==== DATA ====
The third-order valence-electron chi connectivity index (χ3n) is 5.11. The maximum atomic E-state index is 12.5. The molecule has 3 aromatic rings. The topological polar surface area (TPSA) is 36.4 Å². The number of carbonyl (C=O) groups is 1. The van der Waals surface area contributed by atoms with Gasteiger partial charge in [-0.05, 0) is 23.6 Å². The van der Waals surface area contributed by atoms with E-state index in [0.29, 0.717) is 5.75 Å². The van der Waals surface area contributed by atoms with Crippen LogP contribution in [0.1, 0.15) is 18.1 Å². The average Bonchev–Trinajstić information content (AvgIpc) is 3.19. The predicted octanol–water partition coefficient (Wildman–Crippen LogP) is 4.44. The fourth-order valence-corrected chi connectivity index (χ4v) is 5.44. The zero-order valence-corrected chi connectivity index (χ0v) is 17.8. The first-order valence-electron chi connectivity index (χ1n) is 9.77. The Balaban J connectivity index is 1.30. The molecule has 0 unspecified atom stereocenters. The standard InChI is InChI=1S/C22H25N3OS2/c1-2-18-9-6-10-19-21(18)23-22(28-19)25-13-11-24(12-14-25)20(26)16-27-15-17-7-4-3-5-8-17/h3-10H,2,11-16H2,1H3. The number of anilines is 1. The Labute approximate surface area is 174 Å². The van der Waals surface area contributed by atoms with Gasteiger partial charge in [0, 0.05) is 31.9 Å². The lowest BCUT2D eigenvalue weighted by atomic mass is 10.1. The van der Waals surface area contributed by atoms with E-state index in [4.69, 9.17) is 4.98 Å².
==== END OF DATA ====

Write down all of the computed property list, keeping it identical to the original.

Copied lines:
The third-order valence-electron chi connectivity index (χ3n) is 5.11. The maximum atomic E-state index is 12.5. The molecule has 3 aromatic rings. The topological polar surface area (TPSA) is 36.4 Å². The number of carbonyl (C=O) groups is 1. The van der Waals surface area contributed by atoms with Gasteiger partial charge in [-0.05, 0) is 23.6 Å². The van der Waals surface area contributed by atoms with E-state index in [0.29, 0.717) is 5.75 Å². The van der Waals surface area contributed by atoms with Crippen LogP contribution in [0.1, 0.15) is 18.1 Å². The average Bonchev–Trinajstić information content (AvgIpc) is 3.19. The predicted octanol–water partition coefficient (Wildman–Crippen LogP) is 4.44. The fourth-order valence-corrected chi connectivity index (χ4v) is 5.44. The zero-order valence-corrected chi connectivity index (χ0v) is 17.8. The first-order valence-electron chi connectivity index (χ1n) is 9.77. The Balaban J connectivity index is 1.30. The molecule has 0 unspecified atom stereocenters. The standard InChI is InChI=1S/C22H25N3OS2/c1-2-18-9-6-10-19-21(18)23-22(28-19)25-13-11-24(12-14-25)20(26)16-27-15-17-7-4-3-5-8-17/h3-10H,2,11-16H2,1H3. The number of anilines is 1. The Labute approximate surface area is 174 Å². The van der Waals surface area contributed by atoms with Gasteiger partial charge in [0, 0.05) is 31.9 Å². The lowest BCUT2D eigenvalue weighted by atomic mass is 10.1. The van der Waals surface area contributed by atoms with E-state index in [4.69, 9.17) is 4.98 Å².